On an upcoming charity event for the Bronx Zoo: "That's the thing about WASPs. They hate people, but they love animals." On a rival: "If he was in the funeral business, no one would ever die!" To Fox: "You had what it took to get into my office, sport, the question is do you have what it takes to stay."

Fox wants to stay, and allows no SEC regulation to block his wayward path. Stone's father was a stockbroker, and so the director takes special care to show us that all Wall Streeters aren't bad. There's Hal Holbrook, almost too saintly and somewhat detached from day-to-day business of his brokerage house to the point he seems a slumming B-school don. John C. McGinley delivers a standout performance as a vulgar, greedy friend of Fox's who we nevertheless find ourselves sympathetic to, especially as Fox ditches him for Gekko.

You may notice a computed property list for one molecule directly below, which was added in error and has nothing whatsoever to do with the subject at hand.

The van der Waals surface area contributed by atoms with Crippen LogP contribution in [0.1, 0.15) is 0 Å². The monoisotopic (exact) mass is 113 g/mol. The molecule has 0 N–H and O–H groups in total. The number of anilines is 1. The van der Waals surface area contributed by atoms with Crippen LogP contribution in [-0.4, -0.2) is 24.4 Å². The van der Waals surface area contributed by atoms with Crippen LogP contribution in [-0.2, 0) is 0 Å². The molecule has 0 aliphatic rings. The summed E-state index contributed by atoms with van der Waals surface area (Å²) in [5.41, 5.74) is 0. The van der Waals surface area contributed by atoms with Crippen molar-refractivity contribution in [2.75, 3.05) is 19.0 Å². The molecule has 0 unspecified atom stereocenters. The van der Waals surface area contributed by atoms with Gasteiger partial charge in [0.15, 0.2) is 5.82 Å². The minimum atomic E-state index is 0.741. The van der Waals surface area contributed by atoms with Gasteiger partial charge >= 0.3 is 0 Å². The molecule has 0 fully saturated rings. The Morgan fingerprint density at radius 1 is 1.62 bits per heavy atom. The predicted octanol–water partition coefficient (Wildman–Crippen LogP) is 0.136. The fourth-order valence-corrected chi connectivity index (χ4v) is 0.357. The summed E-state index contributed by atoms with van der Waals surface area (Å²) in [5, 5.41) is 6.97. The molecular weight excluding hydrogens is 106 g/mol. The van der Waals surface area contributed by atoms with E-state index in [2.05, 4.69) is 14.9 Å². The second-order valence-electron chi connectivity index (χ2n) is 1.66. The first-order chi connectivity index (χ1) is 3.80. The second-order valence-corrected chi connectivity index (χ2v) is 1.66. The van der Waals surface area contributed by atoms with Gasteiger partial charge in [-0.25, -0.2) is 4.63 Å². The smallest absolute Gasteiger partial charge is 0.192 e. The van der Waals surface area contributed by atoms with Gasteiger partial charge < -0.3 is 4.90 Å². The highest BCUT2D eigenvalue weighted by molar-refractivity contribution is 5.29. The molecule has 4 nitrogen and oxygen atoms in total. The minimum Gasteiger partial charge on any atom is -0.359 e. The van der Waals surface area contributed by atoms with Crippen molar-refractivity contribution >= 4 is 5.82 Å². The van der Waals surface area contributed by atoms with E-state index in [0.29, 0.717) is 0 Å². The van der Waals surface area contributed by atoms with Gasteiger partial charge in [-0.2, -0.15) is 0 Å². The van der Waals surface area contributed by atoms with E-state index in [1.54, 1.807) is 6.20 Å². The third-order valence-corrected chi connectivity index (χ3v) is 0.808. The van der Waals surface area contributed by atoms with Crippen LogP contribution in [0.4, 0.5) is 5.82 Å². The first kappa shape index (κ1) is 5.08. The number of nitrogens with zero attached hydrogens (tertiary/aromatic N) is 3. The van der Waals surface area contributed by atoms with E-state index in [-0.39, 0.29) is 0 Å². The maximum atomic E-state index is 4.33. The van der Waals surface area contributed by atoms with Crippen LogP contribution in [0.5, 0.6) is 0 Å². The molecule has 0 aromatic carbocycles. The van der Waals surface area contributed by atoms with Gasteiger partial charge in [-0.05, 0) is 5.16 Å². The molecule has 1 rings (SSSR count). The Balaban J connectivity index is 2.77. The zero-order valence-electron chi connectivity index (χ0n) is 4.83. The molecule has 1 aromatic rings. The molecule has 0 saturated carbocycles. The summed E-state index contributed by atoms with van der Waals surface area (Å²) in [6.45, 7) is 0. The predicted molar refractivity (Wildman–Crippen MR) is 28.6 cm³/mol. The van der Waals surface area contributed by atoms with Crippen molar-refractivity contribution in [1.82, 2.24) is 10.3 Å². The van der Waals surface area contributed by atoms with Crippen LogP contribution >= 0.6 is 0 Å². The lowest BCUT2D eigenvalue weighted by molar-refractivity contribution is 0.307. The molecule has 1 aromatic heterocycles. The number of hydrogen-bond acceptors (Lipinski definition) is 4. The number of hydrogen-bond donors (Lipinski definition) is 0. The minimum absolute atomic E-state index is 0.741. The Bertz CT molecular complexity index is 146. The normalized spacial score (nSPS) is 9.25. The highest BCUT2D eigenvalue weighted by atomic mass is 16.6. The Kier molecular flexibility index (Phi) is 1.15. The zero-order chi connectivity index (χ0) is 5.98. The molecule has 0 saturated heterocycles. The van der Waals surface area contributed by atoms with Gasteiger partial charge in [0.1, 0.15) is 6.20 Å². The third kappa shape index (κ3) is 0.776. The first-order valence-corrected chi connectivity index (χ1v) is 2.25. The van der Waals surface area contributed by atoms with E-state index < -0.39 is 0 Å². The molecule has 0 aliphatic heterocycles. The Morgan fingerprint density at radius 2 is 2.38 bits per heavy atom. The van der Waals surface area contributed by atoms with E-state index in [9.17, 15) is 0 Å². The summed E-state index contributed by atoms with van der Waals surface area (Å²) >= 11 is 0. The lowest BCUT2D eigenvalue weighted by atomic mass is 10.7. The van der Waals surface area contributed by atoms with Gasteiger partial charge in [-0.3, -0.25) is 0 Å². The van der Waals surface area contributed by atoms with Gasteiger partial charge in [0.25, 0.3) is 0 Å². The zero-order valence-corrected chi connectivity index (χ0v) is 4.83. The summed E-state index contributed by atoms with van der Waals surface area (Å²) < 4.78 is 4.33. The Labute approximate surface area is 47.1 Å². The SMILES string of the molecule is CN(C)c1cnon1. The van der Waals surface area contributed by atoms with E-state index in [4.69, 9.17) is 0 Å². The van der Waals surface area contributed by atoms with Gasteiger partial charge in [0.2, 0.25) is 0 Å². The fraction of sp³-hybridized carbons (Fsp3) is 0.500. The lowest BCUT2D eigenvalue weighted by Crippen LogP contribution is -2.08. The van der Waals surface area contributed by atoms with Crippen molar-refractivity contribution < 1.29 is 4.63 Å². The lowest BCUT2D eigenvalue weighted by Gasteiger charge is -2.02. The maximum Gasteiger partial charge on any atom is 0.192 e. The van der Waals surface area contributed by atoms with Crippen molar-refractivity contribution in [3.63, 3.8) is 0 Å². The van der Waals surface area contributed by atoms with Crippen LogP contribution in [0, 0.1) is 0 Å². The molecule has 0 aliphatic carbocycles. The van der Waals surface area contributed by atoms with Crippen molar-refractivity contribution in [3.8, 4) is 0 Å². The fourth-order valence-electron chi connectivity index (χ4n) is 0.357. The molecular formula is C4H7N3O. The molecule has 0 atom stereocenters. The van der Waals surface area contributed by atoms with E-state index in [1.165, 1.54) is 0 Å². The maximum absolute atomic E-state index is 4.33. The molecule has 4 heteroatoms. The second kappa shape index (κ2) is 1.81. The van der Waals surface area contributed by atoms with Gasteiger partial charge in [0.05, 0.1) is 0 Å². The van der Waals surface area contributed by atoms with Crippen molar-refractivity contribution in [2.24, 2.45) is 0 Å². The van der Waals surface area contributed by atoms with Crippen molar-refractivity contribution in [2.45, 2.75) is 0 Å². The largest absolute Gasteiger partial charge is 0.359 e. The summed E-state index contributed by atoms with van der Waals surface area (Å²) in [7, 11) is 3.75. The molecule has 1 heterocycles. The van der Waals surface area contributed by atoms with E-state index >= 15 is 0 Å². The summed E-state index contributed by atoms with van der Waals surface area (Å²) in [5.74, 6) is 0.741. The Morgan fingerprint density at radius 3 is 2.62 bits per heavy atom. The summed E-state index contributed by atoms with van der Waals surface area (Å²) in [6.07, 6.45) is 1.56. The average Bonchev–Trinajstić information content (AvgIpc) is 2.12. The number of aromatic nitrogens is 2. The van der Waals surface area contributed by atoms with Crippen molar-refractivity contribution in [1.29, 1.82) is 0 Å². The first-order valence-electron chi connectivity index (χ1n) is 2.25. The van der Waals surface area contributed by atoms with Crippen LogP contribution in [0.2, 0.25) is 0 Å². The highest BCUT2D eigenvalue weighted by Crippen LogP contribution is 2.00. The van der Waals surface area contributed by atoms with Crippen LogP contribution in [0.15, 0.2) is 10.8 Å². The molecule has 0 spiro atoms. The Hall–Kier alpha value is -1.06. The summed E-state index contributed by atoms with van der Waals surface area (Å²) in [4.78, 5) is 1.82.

But of course it's really Gekko's world, as we watch him at his desk, punching telephone-line buttons and encouraging subordinates to "rip their throats out," checking his blood pressure with one hand while smoking a cigarette in the other. His centerpiece moment, his speech to the stockholders at Teldar Paper, is a compelling soliloquy not because it showcases his brutality but because it allows him a chance to explain his philosophy in a way that sounds logical, even honorable, until you think through the implications. That's Stone's screen writing at its best.

Sheen is also masterful in his role, playing the naive waif who wants to swim with the sharks and thus giving Douglas daylight to run. Too bad there's a tacked-on romance that never really works, in part because the character of Darien Taylor is not well developed, in part because Darryl Hannah hadn't yet met Quentin Tarantino. The ending is a bit too neat, and loses the subtlety that makes the rest of the film so good.

But the heck with subtlety when you have Gordon Gekko. Douglas is the reason for watching "Wall Street," and a terrific one. Just watch the way he looks at Bud, eyebrows raised to hold a pregnant silence, or enjoys the discomfort of his arbitrager-rival Sir Larry (a solid Terence Stamp). Stone knew what he had here, and makes the most of it. As a twisted morality tale, "Wall Street" is a thrilling, scenic ride down a dark and dangerous road.